Dark Shadows #3 (March 1969). I didn’t watch Dark Shadows, the gothic horror soap opera that ran weekdays on ABC from 1966 to 1971. It aired afternoons, after school… but it was up against my daily syndicated “Must See TV” shows of the time, especially the Adventures of Superman and The Three Stooges. Also, I was never a big horror fan; aside from the old Universal monster movies, I couldn’t be bothered with that stuff (don’t expect to see my 13 Favorite Hammer Horror Films anytime ever), especially in the mind-numbing, endlessly cheesy soap opera format. But the comic, by Don Arneson and Joe Certa, was one I would pick up on a fairly regular basis; the book ran for 35 issues, from 1969 to 1976.

Hanna-Barbera Super TV Heroes #3 (Oct. 1968). Back in the olden days, Saturday morning TV was owned by animated series from Warner Bros., Filmation, Sid and Marty Krofft, and, of course, Hanna-Barbera. To help promote their Saturday morning line-ups, Gold Key published seven issues of Hanna-Barbera Super TV Heroes in 1968 and 1969, each issue featuring stories based on such H-B series as Space Ghost, Birdman and the Galaxy Trio, The Herculoids, Moby Dick and Mighty Mightor” (yeah, you read that right), Young Samson and Goliath, Shazzan and others. It wasn’t really superheroes, but it was fun.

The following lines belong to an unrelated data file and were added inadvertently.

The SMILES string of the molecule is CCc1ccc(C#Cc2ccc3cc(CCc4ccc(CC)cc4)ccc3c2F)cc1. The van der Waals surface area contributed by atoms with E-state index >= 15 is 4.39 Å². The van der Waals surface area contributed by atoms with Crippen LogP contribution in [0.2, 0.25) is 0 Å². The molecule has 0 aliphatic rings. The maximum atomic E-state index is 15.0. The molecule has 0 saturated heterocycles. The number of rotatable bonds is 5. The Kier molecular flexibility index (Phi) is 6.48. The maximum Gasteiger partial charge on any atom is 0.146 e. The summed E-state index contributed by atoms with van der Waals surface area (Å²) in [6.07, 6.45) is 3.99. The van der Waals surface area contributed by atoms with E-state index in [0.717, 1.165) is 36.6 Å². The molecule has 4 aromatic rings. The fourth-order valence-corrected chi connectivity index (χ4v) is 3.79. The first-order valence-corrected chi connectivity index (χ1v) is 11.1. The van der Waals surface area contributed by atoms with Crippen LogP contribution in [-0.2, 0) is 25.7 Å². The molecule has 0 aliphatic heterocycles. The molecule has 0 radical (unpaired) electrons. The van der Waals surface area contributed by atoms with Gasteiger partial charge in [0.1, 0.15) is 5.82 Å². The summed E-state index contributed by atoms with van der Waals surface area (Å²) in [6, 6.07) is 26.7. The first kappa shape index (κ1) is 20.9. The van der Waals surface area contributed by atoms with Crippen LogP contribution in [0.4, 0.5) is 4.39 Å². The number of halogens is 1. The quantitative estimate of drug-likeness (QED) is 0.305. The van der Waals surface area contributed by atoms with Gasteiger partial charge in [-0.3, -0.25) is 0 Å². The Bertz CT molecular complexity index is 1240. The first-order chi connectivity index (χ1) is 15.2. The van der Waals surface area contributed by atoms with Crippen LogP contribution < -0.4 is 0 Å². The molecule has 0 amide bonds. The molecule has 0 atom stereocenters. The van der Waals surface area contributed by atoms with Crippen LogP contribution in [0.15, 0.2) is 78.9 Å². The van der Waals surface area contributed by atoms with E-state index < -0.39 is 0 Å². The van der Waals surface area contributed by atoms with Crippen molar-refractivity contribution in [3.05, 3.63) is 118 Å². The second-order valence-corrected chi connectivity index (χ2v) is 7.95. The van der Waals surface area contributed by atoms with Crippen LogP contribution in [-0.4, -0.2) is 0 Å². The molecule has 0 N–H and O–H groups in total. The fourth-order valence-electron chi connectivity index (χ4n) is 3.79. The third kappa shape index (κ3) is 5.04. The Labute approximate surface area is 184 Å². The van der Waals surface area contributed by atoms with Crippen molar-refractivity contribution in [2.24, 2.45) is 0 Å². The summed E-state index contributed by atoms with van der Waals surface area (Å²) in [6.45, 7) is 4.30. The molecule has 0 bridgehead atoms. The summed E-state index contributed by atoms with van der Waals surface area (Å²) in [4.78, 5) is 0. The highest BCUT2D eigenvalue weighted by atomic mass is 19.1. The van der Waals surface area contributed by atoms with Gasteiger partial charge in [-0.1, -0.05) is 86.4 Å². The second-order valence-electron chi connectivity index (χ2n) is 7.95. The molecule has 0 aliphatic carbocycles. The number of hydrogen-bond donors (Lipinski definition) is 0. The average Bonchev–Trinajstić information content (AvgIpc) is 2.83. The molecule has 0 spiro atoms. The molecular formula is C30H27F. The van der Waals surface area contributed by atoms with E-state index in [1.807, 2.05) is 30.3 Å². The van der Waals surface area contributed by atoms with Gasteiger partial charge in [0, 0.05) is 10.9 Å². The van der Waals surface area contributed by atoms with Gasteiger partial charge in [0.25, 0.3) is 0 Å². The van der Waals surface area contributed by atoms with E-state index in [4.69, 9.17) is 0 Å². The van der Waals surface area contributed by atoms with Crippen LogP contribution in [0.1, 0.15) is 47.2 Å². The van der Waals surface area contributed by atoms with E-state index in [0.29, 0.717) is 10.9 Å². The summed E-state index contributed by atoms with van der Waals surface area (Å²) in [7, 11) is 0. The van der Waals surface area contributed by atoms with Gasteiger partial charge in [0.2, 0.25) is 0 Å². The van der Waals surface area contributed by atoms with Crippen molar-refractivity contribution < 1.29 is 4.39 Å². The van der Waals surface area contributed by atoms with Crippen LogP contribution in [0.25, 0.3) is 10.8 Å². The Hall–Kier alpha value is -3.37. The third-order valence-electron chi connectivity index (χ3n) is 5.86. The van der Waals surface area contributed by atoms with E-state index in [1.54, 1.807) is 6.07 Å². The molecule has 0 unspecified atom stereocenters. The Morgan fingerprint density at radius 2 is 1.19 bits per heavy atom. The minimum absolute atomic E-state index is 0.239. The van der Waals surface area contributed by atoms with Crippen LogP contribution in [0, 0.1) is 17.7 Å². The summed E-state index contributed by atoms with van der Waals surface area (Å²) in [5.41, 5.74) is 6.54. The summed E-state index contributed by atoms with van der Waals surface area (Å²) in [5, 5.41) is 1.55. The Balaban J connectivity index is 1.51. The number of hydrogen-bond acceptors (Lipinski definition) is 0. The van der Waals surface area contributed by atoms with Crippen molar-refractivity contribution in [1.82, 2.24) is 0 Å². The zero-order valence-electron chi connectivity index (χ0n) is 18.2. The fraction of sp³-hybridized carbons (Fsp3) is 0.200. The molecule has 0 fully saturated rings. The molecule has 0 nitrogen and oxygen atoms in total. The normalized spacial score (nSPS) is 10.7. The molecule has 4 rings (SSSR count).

MORE

— PAUL KUPPERBERG: My 13 Favorite 1960s MARVEL House Ads. Click here.

— PAUL KUPPERBERG: My 13 Favorite 1960s DC COMICS HOUSE ADS. Click here.

Paul Kupperberg has been writing comic books from Archie to Zatanna for 45 years at DC, Archie, Charlton, Marvel, Bongo and others. He is also the author of Paul Kupperberg’s Illustrated Guide to Writing Comics (Charlton Neo Press); I Never Write for the Money… But I Always Turn in the Manuscript for a Check (Comics Career); the comic book industry-based murder mystery The Same Old Story, the short-story collection In My Shorts: Hitler’s Bellhop and Other Stories, and JSA: Ragnarok, all from Crazy 8 Press and all available on Amazon, or signed and personalized direct from Paul (email him at pkupps55@yahoo.com for details).

Author: Dan Greenfield

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3 Comments

  1. I had never seen that SUPERCAR comic. Loved the show as a kid and I also have never sat and watched any full episodes since. Only the opening on YouTube. I recall making my own 3-D ‘model’ out of shirt cardboard mainly that I hung from the ceiling in my room by a thread. I’m sure that actual thing was pretty crude.

    I bought a BEANY AND CECIL DVD a while back and it sure did not do much for me as an adult. Thankfully the disc had a glitch and I was able to return it. I was around the same age and I have several B&C toy items. I was expecting more when I watched the cartoons.

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  2. Captain Nice was the NBC response. And who can forget Daniels as Mr Feeny!